You might find this article interesting about how curated search engine DuckDuckGo banned eHow but allows (and even highlights) wikiHow: http://www.webpronews.com/topnews/2011/02/04/duckduckgo-follows-content-farm-banning-with-promoting-wikihow-content

    2. You left out a major factor of a content farm page…advertisements.

      While an adsense block here, or a banner ad there is fine, most content farms load their pages full of them. In some cases, ezinearticles.com comes to mind, there are more ads on the page than content.

      I think the ads will play a big role in the algorithm too.


    3. Jack Herrick says:

      Hi there, Jack Herrick, founder of wikiHow here. While, I thought this post had some excellent advice, I think it is inaccurate to lump wikiHow in the same group as eHow and About.com. In fact the high quality of wikiHow’s content recently prompted “spam-free” search engine DuckDuckGo to actually hard wire wikiHow as the #1 result for any matching how-to search. (Source: http://www.readwriteweb.com/archives/a_duck_a_wiki_team_up_against_the_content_farms.php ) . On list of qualities this posts mentions which depict a content farm, almost none of them apply to wikiHow. The specific example sited on wikiHow “How to Celebrate Chinese New Years” is detailed with 1825 words compared to the 285 on the comprable eHow article. In addition, the wikiHow article links out to 4 external sites and 1 book, in 10 different places, compared to 0 at eHow. The wikiHow article was not written by a “low paid labor force”, it was collaboratively written over 3 years by 17 different people who were volunteering to share their knowledge and passion on the subject. Finally the wikiHow article you mentioned has been tweeted 29 times and shared on Facebook 170 times, which I’m guessing happens because readers found it useful. I could go on, but i think the difference between wikiHow and sites you are terming content farms is best summed up here: http://www.webpronews.com/topnews/2011/02/07/wikihow-on-why-wikis-deliver-higher-quality-than-content-farms

      Thanks for hearing me out and maintaing an otherwise excellent blog. I hope you can update this post to reflect these facts.

    4. Karen says:

      Really useful, simple article. I don’t personally practice any “content farm” like work on my sites but it just makes you think about the different ways that Google could ascertain “quality” from quantity/trash. You have made me think about going back and updating facts etc in my outdated articles… we’re always so focused on the new content many people never think about going back and enhancing something that they’ve previously written – either to help their search engine rankings or usefulness.

    5. Robert says:

      I hope that Google actually makes an aggressive move against these content farms like they say they’re going to. They make it very tough for legitimate sites to get ranked (and therefore get traffic).

    6. Tad Chef says:

      Krystle and Jack: Thank you for coming over and providing your point of view. I consider the WikiHow post I used here as an example as the best one of all three. Still it has some characteristics of the other sites. So you’re welcome to improve your site based on my advice.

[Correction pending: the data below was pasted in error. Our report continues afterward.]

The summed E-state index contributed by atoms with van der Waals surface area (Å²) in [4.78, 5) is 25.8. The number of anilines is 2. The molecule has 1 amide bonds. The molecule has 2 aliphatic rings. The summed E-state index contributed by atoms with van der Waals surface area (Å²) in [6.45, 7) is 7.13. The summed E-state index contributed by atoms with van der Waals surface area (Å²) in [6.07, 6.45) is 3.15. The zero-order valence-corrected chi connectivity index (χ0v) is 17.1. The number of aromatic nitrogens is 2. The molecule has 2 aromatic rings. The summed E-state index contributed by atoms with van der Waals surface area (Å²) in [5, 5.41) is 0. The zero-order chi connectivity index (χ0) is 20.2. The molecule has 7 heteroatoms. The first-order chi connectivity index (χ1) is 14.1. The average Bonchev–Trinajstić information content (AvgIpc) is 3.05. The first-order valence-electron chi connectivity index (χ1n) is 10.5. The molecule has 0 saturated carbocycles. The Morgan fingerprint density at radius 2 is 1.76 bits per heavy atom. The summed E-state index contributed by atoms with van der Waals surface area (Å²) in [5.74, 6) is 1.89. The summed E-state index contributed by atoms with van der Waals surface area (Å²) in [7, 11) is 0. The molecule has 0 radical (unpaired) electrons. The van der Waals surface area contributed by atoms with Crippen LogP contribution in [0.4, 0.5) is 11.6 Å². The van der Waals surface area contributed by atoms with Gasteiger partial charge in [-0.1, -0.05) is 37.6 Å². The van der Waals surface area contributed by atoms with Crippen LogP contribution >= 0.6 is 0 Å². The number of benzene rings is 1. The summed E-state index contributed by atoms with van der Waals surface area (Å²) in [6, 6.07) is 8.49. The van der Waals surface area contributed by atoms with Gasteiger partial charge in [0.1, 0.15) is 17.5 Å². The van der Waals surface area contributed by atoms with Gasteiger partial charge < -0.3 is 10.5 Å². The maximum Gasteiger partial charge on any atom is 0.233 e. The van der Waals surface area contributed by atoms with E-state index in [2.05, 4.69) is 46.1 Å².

Oneal: You’re damn right, I forgot to switch off my ad blocker!

      Karen: Yes, indeed, I’m updating old posts over on my SEO 2.0 blog and I’ll try to convince the SEOptimise to do so here as well.

      Robert: Thank you for the feedback. Google can’t be too aggressive about content farms as they are legit websites at the end of the day and Google relies on content themselves. So it will be an interesting issue to follow in the future. In the meantime you can use Blekko.

    7. your success says:

      Content farm? Didn’t even know that Google has algorithm even for this. Hmm.. Though thousands of links will do the job, even if content sucks.

    8. Peter says:

      Just goes to show that when half of page 1 is full of article based info sites with heavy optimisation that outrank real websites Google ends up seeing the value of its search engine diminished. It had to do something.

    9. I agree with the added factor of ads. There is a mindset of packing a site full of useless/lacking content that leaves people wanting more. Just below is an Adsense banner. It deprives websites that truly want to offer a resource.

    10. BrandSocialism – 30+ Google Quality/Panda Update Resources for Content Farmers and SEO Practitioners says:

      [...] Additionally I have already written how not to appear like a content farm. [...]

    11. Content Rules Ranking Post Panda, Are Content Farms Bad? | Local SEO And Google Places Ranking says:

      [...] web ranking and web traffic tanked, some hastily came to the conclusion that the algorithm “thinks we are a content farm” So how did all of this [...]

    12. Clean Keyboard says:

      Amazing blog! Do you have any hints for aspiring writers?
      I’m hoping to start my own site soon but I’m a little lost on everything. Would you suggest starting with a free platform like WordPress or go for a paid option? There are so many choices out there that I’m completely overwhelmed .. Any ideas? Bless you!

    13. Micheal says:

      Hello! This is my 1st comment here so I just wanted to give
      a quick shout out and tell you I genuinely enjoy reading your blog posts.

      Can you suggest any other blogs/websites/forums that go over the same topics?